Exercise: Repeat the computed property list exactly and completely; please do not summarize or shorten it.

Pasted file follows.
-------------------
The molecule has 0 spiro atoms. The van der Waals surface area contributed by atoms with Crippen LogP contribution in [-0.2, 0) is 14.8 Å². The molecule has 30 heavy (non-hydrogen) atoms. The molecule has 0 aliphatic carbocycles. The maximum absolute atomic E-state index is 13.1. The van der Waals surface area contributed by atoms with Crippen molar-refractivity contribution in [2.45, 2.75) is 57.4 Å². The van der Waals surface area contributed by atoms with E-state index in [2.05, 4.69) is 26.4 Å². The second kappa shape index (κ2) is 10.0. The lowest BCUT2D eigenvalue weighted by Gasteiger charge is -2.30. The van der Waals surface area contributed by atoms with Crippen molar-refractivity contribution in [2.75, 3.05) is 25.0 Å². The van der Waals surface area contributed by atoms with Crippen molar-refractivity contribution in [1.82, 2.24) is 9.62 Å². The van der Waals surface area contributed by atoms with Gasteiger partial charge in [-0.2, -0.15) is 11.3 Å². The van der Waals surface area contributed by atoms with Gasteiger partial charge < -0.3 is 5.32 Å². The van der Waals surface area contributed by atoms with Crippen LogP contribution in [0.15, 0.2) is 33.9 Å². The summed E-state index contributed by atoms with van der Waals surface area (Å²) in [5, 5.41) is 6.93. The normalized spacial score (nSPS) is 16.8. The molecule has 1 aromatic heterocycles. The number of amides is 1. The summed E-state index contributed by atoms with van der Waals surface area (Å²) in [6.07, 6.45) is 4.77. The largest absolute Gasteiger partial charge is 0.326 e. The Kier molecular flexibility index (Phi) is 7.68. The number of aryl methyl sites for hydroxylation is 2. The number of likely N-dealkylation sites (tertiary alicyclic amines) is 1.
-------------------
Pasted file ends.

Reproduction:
The molecule has 0 spiro atoms. The van der Waals surface area contributed by atoms with Crippen LogP contribution in [-0.2, 0) is 14.8 Å². The molecule has 30 heavy (non-hydrogen) atoms. The molecule has 0 aliphatic carbocycles. The maximum absolute atomic E-state index is 13.1. The van der Waals surface area contributed by atoms with Crippen molar-refractivity contribution in [2.45, 2.75) is 57.4 Å². The van der Waals surface area contributed by atoms with E-state index in [2.05, 4.69) is 26.4 Å². The second kappa shape index (κ2) is 10.0. The lowest BCUT2D eigenvalue weighted by Gasteiger charge is -2.30. The van der Waals surface area contributed by atoms with Crippen molar-refractivity contribution in [2.75, 3.05) is 25.0 Å². The van der Waals surface area contributed by atoms with Crippen molar-refractivity contribution in [1.82, 2.24) is 9.62 Å². The van der Waals surface area contributed by atoms with Gasteiger partial charge in [-0.2, -0.15) is 11.3 Å². The van der Waals surface area contributed by atoms with Gasteiger partial charge < -0.3 is 5.32 Å². The van der Waals surface area contributed by atoms with Crippen LogP contribution in [0.15, 0.2) is 33.9 Å². The summed E-state index contributed by atoms with van der Waals surface area (Å²) in [5, 5.41) is 6.93. The normalized spacial score (nSPS) is 16.8. The molecule has 1 aromatic heterocycles. The number of amides is 1. The summed E-state index contributed by atoms with van der Waals surface area (Å²) in [6.07, 6.45) is 4.77. The largest absolute Gasteiger partial charge is 0.326 e. The Kier molecular flexibility index (Phi) is 7.68. The number of aryl methyl sites for hydroxylation is 2. The number of likely N-dealkylation sites (tertiary alicyclic amines) is 1.